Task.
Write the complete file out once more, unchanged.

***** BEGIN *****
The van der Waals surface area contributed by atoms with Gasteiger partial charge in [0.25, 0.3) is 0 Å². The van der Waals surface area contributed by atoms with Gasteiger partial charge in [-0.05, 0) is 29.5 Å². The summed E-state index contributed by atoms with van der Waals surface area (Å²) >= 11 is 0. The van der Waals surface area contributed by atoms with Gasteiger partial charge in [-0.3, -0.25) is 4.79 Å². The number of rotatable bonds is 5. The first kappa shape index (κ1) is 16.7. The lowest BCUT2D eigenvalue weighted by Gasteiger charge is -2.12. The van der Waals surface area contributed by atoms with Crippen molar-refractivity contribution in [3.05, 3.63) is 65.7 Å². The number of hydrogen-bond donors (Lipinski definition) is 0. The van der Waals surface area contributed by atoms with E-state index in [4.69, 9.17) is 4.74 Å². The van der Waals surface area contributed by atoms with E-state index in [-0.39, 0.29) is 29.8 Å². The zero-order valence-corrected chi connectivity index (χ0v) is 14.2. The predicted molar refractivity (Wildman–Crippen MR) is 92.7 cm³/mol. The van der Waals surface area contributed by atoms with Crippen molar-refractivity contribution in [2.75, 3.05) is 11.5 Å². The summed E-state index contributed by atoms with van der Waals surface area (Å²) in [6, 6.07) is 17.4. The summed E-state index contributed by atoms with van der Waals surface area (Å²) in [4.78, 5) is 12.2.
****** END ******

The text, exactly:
The van der Waals surface area contributed by atoms with Gasteiger partial charge in [0.25, 0.3) is 0 Å². The van der Waals surface area contributed by atoms with Gasteiger partial charge in [-0.05, 0) is 29.5 Å². The summed E-state index contributed by atoms with van der Waals surface area (Å²) >= 11 is 0. The van der Waals surface area contributed by atoms with Gasteiger partial charge in [-0.3, -0.25) is 4.79 Å². The number of rotatable bonds is 5. The first kappa shape index (κ1) is 16.7. The lowest BCUT2D eigenvalue weighted by Gasteiger charge is -2.12. The van der Waals surface area contributed by atoms with Crippen molar-refractivity contribution in [3.05, 3.63) is 65.7 Å². The number of hydrogen-bond donors (Lipinski definition) is 0. The van der Waals surface area contributed by atoms with E-state index in [4.69, 9.17) is 4.74 Å². The van der Waals surface area contributed by atoms with E-state index in [-0.39, 0.29) is 29.8 Å². The zero-order valence-corrected chi connectivity index (χ0v) is 14.2. The predicted molar refractivity (Wildman–Crippen MR) is 92.7 cm³/mol. The van der Waals surface area contributed by atoms with Crippen molar-refractivity contribution in [2.75, 3.05) is 11.5 Å². The summed E-state index contributed by atoms with van der Waals surface area (Å²) in [6, 6.07) is 17.4. The summed E-state index contributed by atoms with van der Waals surface area (Å²) in [4.78, 5) is 12.2.